12 rooms of the Tate Modern have been taken over by the experimental Constructivists, Aleksandr Rodchenko and Liubov Popova. Each one expressing different fundamental properties of art and its place in new society. From 1917 to the 1920's, the Constructivists not only contributed to everyday life, but propelled Popova, one of the first females to be viewed as equal to her male counterparts, in to the spotlight.
The first room houses the artist's paintings that explore textures and the surface’s interaction with light. Rodchenko explores this most successfully with his ‘Black on Black’ series. Glossy and matt finishes of the paint subtly depict crescent shapes, which only become visible when the light reflects off the stippled surface. Popova took the idea further in to the realm of geometric shapes in her collection named ‘Painterly Architectonics’. The overlapping shapes are seemingly haphazard, but build up a painting that almost feels 3D.
Room two reveals new roles for the Constructivist’s art. Proving wrong the popular assumption that widespread design and architecture did not take place until the 1920’s, we see Rodchenko’s designs for an aircraft storehouse and lamp designs that could easily be mistaken for something out of the IKEA catalogue. The pair’s graphic works between 1917 and 1919 show Popova taking a softer approach with embroidery designs. However, the innovative artists still kept up with their painting, exploring more linear pieces with plenty of crosshatching to create a layered look. The muted primary colours are easy on the eye in comparison to the complex patterns chosen.
As you enter the third and fourth rooms, it is hard not to notice the almost mathematical appearance of Rodchenko’s work. By this I mean the stark geometric shapes in mild yellows and reds have been placed on the black page with delicate precision, rather than with a free flowing hand. He began to use rules and compasses, further blurring the line between artist and constructor. The result leaves your mind reminiscing of Spirograph. The artists favoured an impersonal approach to composition; they didn’t feel the need to express personality or feeling through their work. Popova's response to this was Space Force Constructions. Sharply cut shapes were brushed on to plywood using thick oil paint. The solidarity of the chosen surface contrasted with the scattering of sawdust over the top, creating a slightly softer appearance than Rodchenko's pieces.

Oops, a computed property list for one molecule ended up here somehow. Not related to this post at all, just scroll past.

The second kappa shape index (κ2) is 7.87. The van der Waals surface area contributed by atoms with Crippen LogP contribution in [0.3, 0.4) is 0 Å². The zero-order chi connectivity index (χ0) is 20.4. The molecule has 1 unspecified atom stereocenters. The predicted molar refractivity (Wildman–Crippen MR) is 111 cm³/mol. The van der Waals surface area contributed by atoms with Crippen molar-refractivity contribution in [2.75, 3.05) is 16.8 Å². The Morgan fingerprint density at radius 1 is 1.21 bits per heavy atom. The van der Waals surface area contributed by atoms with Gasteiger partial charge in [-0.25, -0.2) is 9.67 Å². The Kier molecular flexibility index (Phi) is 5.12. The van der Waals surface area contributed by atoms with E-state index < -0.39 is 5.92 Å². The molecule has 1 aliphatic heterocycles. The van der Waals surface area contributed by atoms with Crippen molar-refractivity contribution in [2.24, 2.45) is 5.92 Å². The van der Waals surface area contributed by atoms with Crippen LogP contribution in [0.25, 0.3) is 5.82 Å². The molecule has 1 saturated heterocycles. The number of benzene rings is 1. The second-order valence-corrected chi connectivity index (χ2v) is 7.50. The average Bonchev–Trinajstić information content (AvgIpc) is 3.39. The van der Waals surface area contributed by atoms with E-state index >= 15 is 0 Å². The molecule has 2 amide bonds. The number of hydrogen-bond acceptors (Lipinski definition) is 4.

As soon as I entered the first room of the exhibition, the works immediately seemed similar to that of Wassily Kandinsky. So, it was no surprise when room five was dedicated to Rodchenko and Popova’s response to his work.
It took until room six to witness what the Constructivists actually constructed in real three-dimensional sculptures, but fear not, it was wholly worth the wait. Several aluminium oval shaped frames have been interwoven with another and hung from the ceiling. The spectacle scrambles the brain as you attempt to work out just how it had all been pieced together, and so delicately. The other hanging structure in the Spatial Construction series is similar but uses square wooden frames, giving the sculpture a more severe appearance.
Room seven and eight displays the transition from graphic painting and designs to making art play a role in reality. The artists wave goodbye to abstract paintings and put their designs to good use. Sketches from Rodchenko reveal detailed chandeliers as Popova designs a series of banners.
I struggled to hold my attention in rooms nine and 10 as the artistic duo delved in to the world of advertising. Dominated by blues and reds, the posters were simple yet bland, with a lack of imagination seen previously in their graphic paintings. However, the small textiles corner caught my attention with fabric designs that could easily be seen on the high street now. The monochrome patterns reminiscent of Tetris are modern before their time.
In the mid to late 1920’s, both artists experimented with theatre and film. One of Rodchenko’s film projects, ‘The Female Journalist’ is displayed in room 11. The story makes fun of the bourgeois culture that sprung up from the New Economic Policy in Russia at the time. Popova also contributed to theatre but both artists considered the mediums as collaborative art, helping to reshape society.
Tired after the previous 11 rooms? Then take a seat in room 12: the workers club. But I warn you; it won’t be a comfortable one. The Tate have recreated Rodchenko’s design for the leisurely space, but have replaced leather loungers for, yes you’ve guessed it, geometric functionalism.
If there is one thing for certain, the Constructivists sure do give value for money. Rodchenko and Popova’s work spreads over such a wide range of mediums in such a short space of time. The message was clear with the added bonus of sexual equality.